How do you rank a player compared at various points to Favre, Steve Young, Mark Brunell, and Kyle Boller?

The scouting reports are that wildly divergent for every single QB prospect. Blaine Gabbert senses pressure that isn't there, struggles on third downs, and has accuracy issues down the field. Colin Kaepernick is a mechanical nightmare coming from a pistol-spread offense. Christian Ponder has a Chad Pennington ceiling. Andy Dalton is a talent-challenged reach who can't spin the ball as hard as needs to at the NFL level. Ryan Mallett is a golden-armed statue with a drug and alcohol problem.

. . .

Newton is the quintessential boom or bust pick. He was a system-dependent, scandal-ridden, mechanical mess as a one-year wonder in college. Ex-scout Russ Lande points out, "No college QB who played in the 'Run Option' offense has developed into a good starting NFL QB. See Alex Smith and Vince Young." As a more athletic Josh Freeman, though, the boom potential is significant enough that he could end up a fantasy difference-maker in a best-case scenario. He's No. 1 on this list purely because his ceiling is highest even if his floor is Akili Smith.

Running Back

1. Mark Ingram, Saints
2. Ryan Williams, Cardinals
3. Daniel Thomas, Dolphins
4. Shane Vereen, Patriots
5. Delone Carter, Colts
6. Mikel Leshoure, Lions
7. Roy Helu, Redkins
8. DeMarco Murray, Cowboys
9. Alex Green, Packers
10. Kendall Hunter, 49ers
11. Johnny White, Bills
12. Bilal Powell, Jets
13. Taiwan Jones, Raiders
14. Stevan Ridley, Patriots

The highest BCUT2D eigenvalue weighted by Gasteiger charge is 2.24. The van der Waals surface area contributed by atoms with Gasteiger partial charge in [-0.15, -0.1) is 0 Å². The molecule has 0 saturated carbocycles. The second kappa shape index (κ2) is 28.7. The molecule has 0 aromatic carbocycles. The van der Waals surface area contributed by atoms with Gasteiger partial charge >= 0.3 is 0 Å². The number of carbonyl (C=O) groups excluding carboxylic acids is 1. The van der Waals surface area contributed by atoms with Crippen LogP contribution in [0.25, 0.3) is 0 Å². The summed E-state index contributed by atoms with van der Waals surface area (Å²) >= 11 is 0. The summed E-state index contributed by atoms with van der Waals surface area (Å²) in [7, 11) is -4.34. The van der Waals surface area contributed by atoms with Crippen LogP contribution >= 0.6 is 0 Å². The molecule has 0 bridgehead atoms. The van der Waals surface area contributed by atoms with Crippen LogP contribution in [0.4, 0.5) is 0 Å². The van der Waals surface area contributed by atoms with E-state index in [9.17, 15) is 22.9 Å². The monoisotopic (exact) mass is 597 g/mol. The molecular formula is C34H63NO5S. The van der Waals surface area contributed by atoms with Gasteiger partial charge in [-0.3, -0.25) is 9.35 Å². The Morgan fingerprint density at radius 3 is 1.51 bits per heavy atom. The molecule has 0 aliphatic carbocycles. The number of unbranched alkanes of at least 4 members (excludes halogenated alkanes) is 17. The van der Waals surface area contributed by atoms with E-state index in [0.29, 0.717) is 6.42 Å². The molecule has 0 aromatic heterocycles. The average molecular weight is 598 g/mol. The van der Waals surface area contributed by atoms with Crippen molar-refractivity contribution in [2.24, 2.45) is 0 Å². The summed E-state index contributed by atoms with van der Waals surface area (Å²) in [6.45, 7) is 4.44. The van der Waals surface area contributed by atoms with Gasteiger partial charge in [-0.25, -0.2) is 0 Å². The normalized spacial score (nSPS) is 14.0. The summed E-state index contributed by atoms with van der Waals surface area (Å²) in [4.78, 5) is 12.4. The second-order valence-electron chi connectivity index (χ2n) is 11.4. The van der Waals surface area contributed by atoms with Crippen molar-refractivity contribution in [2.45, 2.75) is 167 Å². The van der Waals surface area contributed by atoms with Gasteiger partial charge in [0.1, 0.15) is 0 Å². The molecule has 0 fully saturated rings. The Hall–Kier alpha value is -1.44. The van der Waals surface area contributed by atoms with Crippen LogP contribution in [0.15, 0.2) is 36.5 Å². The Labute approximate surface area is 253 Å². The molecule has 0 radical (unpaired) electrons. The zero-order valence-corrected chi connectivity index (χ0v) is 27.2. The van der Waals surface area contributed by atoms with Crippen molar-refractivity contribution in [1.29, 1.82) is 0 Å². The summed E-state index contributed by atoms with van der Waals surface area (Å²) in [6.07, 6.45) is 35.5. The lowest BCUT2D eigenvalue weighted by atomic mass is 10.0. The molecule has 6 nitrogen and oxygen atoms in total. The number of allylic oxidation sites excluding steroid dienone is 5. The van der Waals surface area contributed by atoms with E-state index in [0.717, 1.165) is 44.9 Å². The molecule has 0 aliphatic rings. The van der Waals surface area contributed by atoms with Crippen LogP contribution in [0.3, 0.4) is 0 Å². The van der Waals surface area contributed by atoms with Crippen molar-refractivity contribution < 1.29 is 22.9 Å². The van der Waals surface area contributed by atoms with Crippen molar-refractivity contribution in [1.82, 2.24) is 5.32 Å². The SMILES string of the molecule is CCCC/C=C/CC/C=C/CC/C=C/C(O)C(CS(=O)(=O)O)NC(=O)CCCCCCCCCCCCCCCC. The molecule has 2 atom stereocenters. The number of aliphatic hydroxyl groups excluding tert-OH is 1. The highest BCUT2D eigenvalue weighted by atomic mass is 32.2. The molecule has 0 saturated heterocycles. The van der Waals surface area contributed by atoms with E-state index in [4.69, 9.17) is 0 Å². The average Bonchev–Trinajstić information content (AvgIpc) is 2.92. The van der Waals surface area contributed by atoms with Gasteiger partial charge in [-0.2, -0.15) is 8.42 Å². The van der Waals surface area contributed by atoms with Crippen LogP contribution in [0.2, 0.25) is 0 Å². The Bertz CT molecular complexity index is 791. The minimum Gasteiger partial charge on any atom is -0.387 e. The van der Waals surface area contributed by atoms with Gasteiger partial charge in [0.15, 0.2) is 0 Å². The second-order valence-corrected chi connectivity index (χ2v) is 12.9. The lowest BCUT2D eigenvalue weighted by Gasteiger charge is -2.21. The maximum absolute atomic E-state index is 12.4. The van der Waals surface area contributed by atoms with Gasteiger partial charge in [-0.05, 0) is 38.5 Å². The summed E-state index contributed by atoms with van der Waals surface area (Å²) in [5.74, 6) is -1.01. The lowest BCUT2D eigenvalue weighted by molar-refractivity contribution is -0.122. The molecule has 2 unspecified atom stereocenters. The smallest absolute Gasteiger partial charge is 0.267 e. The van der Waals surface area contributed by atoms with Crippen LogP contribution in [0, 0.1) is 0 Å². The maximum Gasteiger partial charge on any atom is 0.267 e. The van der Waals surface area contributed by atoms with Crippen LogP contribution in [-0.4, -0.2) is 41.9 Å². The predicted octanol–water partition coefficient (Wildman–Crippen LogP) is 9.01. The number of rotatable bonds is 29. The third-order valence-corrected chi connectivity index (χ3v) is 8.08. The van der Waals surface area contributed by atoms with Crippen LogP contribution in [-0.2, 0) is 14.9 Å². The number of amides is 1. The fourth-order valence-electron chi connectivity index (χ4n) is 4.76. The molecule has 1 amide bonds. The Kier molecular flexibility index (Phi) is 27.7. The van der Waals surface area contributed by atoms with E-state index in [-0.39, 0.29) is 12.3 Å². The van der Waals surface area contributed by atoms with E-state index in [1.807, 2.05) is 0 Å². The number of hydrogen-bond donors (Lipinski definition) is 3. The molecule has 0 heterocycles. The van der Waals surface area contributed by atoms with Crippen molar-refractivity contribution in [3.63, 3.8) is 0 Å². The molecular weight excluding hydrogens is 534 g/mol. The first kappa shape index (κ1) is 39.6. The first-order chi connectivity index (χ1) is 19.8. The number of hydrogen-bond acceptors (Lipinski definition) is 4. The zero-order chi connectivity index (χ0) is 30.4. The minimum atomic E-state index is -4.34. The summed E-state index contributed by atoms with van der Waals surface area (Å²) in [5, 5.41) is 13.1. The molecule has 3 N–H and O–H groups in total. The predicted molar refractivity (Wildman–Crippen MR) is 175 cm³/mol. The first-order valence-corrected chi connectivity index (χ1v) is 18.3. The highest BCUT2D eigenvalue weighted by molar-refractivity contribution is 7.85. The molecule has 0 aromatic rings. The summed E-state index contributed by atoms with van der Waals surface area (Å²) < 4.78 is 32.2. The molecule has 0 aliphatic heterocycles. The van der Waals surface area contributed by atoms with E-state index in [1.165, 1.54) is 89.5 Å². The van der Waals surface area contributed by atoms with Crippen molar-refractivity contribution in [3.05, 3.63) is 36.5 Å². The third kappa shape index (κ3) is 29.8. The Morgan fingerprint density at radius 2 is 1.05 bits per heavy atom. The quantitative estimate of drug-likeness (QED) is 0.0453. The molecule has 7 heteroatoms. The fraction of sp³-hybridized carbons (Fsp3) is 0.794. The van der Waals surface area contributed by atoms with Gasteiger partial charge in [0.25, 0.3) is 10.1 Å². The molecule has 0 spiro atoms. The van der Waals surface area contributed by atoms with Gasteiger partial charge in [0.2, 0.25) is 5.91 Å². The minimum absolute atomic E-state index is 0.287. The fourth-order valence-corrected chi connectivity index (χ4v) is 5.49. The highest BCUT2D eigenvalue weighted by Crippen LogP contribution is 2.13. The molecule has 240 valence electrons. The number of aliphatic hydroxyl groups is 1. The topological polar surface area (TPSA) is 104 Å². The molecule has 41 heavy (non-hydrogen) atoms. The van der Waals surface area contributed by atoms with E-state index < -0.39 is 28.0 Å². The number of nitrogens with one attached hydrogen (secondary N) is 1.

15. Jacquizz Rodgers, Falcons
16. Dion Lewis, Eagles
17. Allen Bradford, Buccaneers
18. Jordan Todman, Chargers
19. DaRel Scott, Giants
20. Evan Royster, Redskins
21. Jamie Harper, Titans
22. Anthony Allen, Ravens
23. Chad Spann. UFA
24. Derrick Locke, UFA
25. Baron Batch, Steelers
26. Jay Finley, Benglas
27. Mario Fannin, UFA
28. Noel Devine, UFA
29. Graig Cooper, UFA
30. John Clay, UFA

My initial reaction to Ingram in New Orleans was less than enthusiastic, picturing a backfield still bogged down in the fantasy quagmire. After delving deeper, however, I would confidently take him over the two playmaking receivers at No. 1 overall. Reggie "It's Been Fun New Orleans" Bush is irrelevant to Ingram's future since they don't play the same position in Sean Payton's offense. Pierre Thomas just signed a four-year deal for backup wages. Chris Ivory was sidelined with injuries to his knee, head, shoulder, and hamstring before ending his rookie season with a Lisfranc fracture. The Saints didn't fork over a second-rounder and next year's first-round pick to play mix-and-match football with Ingram. The clear-cut top back in the draft is expected to take over feature-back duties from Day One.